|249 • The Ocean Between the Leaves • (2019) • short story by Ray Nayler||Previously read for the Hugo 2020 Nomination package, reread here. A very good story of a future where people can inhabit blanks, bodies for rent/whatever. The story tracks two people, and we eventually find out there is really only one person, who has been the subject of “research”. There are huge inequities here in Istanbul and elsewhere, and if you are not a “citizen”, you are really screwed. Kaster & Neil Clarke “Best Of” appearances.||3.7|
|266 • The Virtue of Unfaithful Translations • (2019) • novelette by Minsoo Kang||First read in “New Suns: Original Speculative Fiction by People of Color”, edited by Nisi Shawl. Great story of a cataclysmic war averted by two translators, and a lovely postscript praising yet criticizing the analysis leading to the story as containing too many assumptions and omissions.||4.0|
|282 • Shucked • (2019) • short story by Sam J. Miller||A woman suspects her boyfriend’s body has been stolen, but she can never be sure. This felt incompletely developed.||3.5|
|292 • Empty Box • (2019) • short story by Allison Mulvihill||A man and perhaps a woman. The woman is remote, not local. The man wants to meet her in person; she may be an AI.||3.7|
|297 • The Girl Who Did Not Know Fear • (2019) • short story by Kelly Link||Interesting story of a woman who is at a an academic convention or some such who has a hard time getting home to her wife and daughter and an important meeting. I don’t see this as genre at all, unless you count the somewhat “Groundhog Day” repetition of her attempting to fly home. UPDATED REACTION: This is speculative fiction, and a better story than I believed the first read. However, it does not quite get to “great” for me. I’ve updated the rating to 3.7 from the prior 3.1.||3.7|
|311 • Ink, and Breath, and Spring • (2019) • short story by Frances Rowat||For me, this was a great fantasy/horror story. A man is found murdered, in a place he should not be. A library page of key knows there is someone around, a guest, who is there but cannot be seen by the page who should be able to. There is a lot going on here, with perhaps a fair amount that never becomes clear. The murderer is found and dealt with.||3.9|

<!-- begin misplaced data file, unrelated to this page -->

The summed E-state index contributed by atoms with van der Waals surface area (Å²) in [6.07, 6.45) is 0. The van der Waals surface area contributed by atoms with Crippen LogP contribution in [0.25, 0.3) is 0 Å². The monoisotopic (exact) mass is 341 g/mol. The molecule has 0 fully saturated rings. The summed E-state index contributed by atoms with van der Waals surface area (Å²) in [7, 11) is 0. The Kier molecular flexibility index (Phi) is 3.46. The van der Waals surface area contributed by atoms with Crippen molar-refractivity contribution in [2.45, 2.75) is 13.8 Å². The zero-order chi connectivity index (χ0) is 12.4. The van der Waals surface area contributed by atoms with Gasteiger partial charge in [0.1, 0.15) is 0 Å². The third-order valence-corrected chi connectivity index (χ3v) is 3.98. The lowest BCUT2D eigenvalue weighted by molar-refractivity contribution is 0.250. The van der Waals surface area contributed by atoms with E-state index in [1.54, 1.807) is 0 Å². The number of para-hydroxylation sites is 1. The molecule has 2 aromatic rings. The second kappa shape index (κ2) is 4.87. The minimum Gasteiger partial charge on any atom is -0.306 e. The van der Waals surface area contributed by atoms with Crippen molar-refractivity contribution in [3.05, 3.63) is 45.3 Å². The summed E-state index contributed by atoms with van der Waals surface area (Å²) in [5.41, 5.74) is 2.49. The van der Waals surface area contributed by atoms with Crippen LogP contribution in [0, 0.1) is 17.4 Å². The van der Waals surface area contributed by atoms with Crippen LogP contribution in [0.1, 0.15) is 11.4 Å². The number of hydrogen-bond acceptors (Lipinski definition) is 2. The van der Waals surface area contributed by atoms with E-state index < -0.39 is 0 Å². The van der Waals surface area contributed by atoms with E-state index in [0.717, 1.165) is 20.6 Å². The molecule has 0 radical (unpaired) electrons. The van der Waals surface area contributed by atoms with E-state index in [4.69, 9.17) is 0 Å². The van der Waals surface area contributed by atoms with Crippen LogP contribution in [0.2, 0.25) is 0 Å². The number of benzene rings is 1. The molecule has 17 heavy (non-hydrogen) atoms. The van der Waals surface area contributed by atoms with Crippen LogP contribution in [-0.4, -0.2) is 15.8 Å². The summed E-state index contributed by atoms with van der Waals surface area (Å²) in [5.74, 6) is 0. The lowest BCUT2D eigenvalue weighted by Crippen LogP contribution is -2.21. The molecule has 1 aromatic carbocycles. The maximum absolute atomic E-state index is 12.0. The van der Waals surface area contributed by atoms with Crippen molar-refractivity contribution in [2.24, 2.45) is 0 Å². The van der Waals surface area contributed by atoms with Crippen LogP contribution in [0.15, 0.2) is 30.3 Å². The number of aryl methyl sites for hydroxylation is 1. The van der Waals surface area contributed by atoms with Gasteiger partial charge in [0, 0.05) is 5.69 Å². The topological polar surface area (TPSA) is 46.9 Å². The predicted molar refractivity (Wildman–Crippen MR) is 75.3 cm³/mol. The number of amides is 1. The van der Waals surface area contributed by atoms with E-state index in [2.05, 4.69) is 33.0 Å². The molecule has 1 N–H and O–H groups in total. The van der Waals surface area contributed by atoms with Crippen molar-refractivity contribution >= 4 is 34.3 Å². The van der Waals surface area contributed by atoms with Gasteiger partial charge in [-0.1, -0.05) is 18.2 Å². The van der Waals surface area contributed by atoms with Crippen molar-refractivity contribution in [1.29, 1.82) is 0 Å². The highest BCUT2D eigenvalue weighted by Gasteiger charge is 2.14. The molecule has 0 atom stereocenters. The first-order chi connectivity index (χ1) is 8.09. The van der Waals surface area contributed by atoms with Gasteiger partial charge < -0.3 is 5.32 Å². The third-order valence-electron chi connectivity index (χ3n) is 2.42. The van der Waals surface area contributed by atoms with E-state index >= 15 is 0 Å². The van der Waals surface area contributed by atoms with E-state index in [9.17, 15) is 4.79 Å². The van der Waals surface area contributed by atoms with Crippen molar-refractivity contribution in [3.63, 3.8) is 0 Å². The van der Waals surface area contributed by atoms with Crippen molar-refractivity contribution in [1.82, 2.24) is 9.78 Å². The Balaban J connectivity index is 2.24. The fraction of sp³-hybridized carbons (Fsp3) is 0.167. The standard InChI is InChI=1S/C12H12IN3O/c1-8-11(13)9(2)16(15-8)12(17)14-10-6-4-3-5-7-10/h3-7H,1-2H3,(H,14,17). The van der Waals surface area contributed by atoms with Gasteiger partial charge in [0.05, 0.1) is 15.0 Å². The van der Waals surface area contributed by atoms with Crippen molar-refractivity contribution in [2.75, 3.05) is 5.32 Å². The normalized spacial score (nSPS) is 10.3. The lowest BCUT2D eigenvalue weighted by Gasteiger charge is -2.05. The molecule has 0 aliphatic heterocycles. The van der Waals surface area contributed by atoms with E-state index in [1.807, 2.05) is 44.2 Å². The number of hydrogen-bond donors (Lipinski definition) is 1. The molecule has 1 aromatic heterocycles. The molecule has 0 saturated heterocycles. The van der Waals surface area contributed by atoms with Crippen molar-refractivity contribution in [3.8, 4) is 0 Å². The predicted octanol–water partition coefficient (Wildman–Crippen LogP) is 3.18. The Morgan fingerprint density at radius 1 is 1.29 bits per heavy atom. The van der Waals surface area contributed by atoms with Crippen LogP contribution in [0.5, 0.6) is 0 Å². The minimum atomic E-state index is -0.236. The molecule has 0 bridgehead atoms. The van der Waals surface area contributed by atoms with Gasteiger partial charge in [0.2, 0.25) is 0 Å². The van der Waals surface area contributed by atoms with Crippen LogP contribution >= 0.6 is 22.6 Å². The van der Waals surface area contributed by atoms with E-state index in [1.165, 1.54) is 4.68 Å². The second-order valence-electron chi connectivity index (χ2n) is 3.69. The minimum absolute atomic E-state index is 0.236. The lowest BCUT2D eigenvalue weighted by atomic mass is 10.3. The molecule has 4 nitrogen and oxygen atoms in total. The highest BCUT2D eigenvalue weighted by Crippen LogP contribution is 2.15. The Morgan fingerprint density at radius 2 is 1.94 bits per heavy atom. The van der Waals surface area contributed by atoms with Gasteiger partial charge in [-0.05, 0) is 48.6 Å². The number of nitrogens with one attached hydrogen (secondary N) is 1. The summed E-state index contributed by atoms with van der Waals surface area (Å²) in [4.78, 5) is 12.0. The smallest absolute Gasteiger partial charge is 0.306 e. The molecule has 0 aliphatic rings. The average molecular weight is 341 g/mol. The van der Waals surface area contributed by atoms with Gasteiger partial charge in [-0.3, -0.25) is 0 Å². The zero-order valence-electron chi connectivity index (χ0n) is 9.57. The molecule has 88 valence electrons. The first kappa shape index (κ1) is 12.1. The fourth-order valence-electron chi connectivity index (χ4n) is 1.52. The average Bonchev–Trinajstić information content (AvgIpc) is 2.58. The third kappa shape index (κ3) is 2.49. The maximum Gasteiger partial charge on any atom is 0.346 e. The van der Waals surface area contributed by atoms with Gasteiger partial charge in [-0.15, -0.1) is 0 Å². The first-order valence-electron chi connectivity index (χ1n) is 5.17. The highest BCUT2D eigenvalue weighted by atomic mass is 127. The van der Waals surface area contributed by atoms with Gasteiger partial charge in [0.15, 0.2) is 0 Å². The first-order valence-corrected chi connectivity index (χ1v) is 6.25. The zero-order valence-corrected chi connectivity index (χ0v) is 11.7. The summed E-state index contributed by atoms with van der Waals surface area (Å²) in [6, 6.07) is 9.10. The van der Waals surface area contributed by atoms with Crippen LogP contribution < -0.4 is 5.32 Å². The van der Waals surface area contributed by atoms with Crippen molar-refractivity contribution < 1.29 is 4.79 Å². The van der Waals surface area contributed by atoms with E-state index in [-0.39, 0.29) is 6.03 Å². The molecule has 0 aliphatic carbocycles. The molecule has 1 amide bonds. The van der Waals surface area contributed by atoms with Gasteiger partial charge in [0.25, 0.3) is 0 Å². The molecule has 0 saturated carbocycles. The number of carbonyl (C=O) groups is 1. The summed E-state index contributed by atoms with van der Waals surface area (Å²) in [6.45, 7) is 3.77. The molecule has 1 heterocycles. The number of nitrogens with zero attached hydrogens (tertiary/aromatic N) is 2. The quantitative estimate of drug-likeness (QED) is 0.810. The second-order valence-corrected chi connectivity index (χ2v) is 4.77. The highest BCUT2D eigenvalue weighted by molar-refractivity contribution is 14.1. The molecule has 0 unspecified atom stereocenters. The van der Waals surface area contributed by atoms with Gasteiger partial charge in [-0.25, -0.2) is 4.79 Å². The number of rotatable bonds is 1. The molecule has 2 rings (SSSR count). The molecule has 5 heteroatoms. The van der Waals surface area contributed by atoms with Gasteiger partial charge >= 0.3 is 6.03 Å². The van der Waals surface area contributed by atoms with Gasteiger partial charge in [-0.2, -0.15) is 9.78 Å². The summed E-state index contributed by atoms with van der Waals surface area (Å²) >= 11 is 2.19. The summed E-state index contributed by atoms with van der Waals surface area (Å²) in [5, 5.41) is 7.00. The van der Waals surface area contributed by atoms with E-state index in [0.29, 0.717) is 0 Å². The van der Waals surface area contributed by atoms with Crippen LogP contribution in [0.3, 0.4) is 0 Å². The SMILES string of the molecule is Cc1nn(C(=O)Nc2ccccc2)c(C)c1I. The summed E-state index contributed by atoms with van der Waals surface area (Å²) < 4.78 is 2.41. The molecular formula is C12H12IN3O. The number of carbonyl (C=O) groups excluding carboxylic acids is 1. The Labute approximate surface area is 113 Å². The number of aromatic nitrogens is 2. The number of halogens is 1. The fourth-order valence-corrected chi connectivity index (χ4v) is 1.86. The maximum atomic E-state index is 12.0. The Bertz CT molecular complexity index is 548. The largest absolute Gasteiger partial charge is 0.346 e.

|329 • The Death of Fire Station 10 • (2019) • short story by Ray Nayler||A great story of the passing of an AI Knowledge Center into a “blank” body after being judged sentient, and the fate of it’s friend Fire Station 10.||3.9|
|342 • Love in the Time of Immuno-Sharing • (2019) • short story by Andy Dudak||The title is a play on “Love in the Time of Cholera” by Gabriel Garcia Marquez. I don’t remember enough of that book to be able draw closer comparisons and contrasts, other than that it too included love in a time of epidemic. This is a very good, even great, story of 4 characters who live on a floating artificial archipelago that hosts the Movable Feast. A future, perhaps artificial plague system lends sharing illness a similarity to sex. For varying reasons, these 4 inhabitants leave the Movable Feast to enjoy immuno-sharing sex with mainlanders off the Northwest coast of North America. Life goes on for some of them. This story is both well written and features concepts novel to me.||3.8|
|360 • Bark, Blood, and Sacrifice • (2019) • short story by Alexandra Seidel||A very interesting tale at the fantasy/horror juncture. Eyes and other sacrifices are required to reach the 7th gate. Not a favorite, but good atmosphere.||3.7|
|371 • Tick-Tock • (2019) • short story by Xia Jia (trans. of 滴答 2015)||A scary, self-referential story of a world where you pay to have better dreams, and perhaps you are working on your own dreams. There is a lot of inferences to life as simulation. Reminded me of the Charles Stross novel, “Glasshouse”, one of the most terrifying things I have ever read.||3.7|